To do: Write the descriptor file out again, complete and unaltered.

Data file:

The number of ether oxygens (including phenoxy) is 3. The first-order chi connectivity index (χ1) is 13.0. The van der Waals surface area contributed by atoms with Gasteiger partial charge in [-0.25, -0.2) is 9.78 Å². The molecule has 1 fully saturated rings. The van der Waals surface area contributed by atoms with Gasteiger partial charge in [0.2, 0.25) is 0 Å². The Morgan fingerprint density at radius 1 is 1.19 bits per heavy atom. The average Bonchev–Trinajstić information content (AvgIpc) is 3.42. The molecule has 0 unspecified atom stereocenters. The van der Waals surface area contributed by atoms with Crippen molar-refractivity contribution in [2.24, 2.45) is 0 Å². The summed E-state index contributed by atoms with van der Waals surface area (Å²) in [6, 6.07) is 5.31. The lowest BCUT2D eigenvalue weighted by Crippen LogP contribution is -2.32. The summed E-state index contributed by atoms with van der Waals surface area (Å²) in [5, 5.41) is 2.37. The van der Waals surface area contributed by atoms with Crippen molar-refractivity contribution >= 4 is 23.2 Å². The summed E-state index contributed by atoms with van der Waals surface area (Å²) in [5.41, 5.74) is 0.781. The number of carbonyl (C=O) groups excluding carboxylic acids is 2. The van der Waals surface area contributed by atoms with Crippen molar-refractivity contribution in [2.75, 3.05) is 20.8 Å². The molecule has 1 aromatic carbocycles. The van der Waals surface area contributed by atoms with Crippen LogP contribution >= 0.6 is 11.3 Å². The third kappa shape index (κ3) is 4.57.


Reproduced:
The number of ether oxygens (including phenoxy) is 3. The first-order chi connectivity index (χ1) is 13.0. The van der Waals surface area contributed by atoms with Gasteiger partial charge in [-0.25, -0.2) is 9.78 Å². The molecule has 1 fully saturated rings. The van der Waals surface area contributed by atoms with Gasteiger partial charge in [0.2, 0.25) is 0 Å². The Morgan fingerprint density at radius 1 is 1.19 bits per heavy atom. The average Bonchev–Trinajstić information content (AvgIpc) is 3.42. The molecule has 0 unspecified atom stereocenters. The van der Waals surface area contributed by atoms with Crippen molar-refractivity contribution in [2.24, 2.45) is 0 Å². The summed E-state index contributed by atoms with van der Waals surface area (Å²) in [6, 6.07) is 5.31. The lowest BCUT2D eigenvalue weighted by Crippen LogP contribution is -2.32. The summed E-state index contributed by atoms with van der Waals surface area (Å²) in [5, 5.41) is 2.37. The van der Waals surface area contributed by atoms with Crippen molar-refractivity contribution >= 4 is 23.2 Å². The summed E-state index contributed by atoms with van der Waals surface area (Å²) in [5.41, 5.74) is 0.781. The number of carbonyl (C=O) groups excluding carboxylic acids is 2. The van der Waals surface area contributed by atoms with Crippen molar-refractivity contribution in [2.75, 3.05) is 20.8 Å². The molecule has 1 aromatic carbocycles. The van der Waals surface area contributed by atoms with Crippen LogP contribution >= 0.6 is 11.3 Å². The third kappa shape index (κ3) is 4.57.